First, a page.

The anniversaries keep coming.
Yesterday it was a year to the day since the pound plunged to its all-time low against the dollar. And tomorrow the Bank of England can light a candle to mark 365 days since it swooped into the gilts market to halt the worst collapse in government bonds on record.
Despite all the calming balm that has been applied to the financial markets since then by the current Chancellor Jeremy Hunt and Prime Minister Rishi Sunak, the fallout from that extraordinary week is still being felt today.
Britain’s hard-won global reputation as a beacon of financial stability in an unpredictable world has only been partly restored. Confidence in the housing market was hammered by the jump in gilt yields and mortgage rates that followed Kwarteng’s mini-budget. That brought the housebuilding market grinding almost to a halt last autumn and winter. It has yet to recover.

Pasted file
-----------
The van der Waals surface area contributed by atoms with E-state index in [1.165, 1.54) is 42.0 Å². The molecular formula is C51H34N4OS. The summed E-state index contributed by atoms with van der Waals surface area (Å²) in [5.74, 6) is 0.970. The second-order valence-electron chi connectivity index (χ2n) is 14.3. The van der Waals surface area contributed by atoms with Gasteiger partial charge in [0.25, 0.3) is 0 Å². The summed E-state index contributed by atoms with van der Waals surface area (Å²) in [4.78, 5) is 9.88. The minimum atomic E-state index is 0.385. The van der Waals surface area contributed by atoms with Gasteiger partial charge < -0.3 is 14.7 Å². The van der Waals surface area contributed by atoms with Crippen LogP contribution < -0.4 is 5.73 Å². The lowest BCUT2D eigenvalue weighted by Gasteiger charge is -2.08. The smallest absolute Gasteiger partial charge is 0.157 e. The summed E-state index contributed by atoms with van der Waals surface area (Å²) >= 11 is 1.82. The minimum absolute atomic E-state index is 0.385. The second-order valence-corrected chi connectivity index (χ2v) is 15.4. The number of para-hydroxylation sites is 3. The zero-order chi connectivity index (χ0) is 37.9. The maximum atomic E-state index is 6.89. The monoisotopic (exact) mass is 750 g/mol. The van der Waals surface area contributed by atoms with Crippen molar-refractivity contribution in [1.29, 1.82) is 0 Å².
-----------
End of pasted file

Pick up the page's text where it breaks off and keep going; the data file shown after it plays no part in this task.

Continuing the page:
Interest rates have topped out at 5.25% — for now. It will be for future economists to untangle the “Truss effect” from the general rise in inflation and borrowing costs caused by a multitude of other factors, particularly of course the energy crisis.
But it would seem reasonable to assume that such a damaging — and avoidable — shock to Britain’s financial infrastructure poured fuel on the fire. Some degree of calm has been restored, but it is an uneasy calm.
The long-term prize, consistent economic growth, seems as far out of reach as ever. There are many lessons to learn from the events of September 2022, but it will take far more than a year to win back the trust that was trashed that month.